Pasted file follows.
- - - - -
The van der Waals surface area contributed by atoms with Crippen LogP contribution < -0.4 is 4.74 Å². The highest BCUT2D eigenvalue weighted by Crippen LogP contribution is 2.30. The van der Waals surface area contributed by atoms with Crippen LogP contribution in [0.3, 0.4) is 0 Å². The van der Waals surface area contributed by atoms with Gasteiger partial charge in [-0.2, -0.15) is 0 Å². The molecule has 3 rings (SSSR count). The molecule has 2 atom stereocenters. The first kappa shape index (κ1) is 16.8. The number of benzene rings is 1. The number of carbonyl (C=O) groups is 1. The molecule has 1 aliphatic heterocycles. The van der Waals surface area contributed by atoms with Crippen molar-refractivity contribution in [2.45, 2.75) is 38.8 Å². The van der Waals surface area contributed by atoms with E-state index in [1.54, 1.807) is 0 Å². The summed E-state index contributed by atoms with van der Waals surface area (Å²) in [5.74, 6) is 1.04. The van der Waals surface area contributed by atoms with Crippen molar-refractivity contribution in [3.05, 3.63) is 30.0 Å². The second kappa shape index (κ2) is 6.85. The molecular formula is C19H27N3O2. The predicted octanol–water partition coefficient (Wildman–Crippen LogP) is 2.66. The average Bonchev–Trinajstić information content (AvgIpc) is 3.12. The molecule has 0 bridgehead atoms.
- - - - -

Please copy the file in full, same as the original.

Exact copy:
The van der Waals surface area contributed by atoms with Crippen LogP contribution < -0.4 is 4.74 Å². The highest BCUT2D eigenvalue weighted by Crippen LogP contribution is 2.30. The van der Waals surface area contributed by atoms with Crippen LogP contribution in [0.3, 0.4) is 0 Å². The van der Waals surface area contributed by atoms with Gasteiger partial charge in [-0.2, -0.15) is 0 Å². The molecule has 3 rings (SSSR count). The molecule has 2 atom stereocenters. The first kappa shape index (κ1) is 16.8. The number of benzene rings is 1. The number of carbonyl (C=O) groups is 1. The molecule has 1 aliphatic heterocycles. The van der Waals surface area contributed by atoms with Crippen molar-refractivity contribution in [2.45, 2.75) is 38.8 Å². The van der Waals surface area contributed by atoms with E-state index in [1.54, 1.807) is 0 Å². The summed E-state index contributed by atoms with van der Waals surface area (Å²) in [5.74, 6) is 1.04. The van der Waals surface area contributed by atoms with Crippen molar-refractivity contribution in [3.05, 3.63) is 30.0 Å². The second kappa shape index (κ2) is 6.85. The molecular formula is C19H27N3O2. The predicted octanol–water partition coefficient (Wildman–Crippen LogP) is 2.66. The average Bonchev–Trinajstić information content (AvgIpc) is 3.12. The molecule has 0 bridgehead atoms.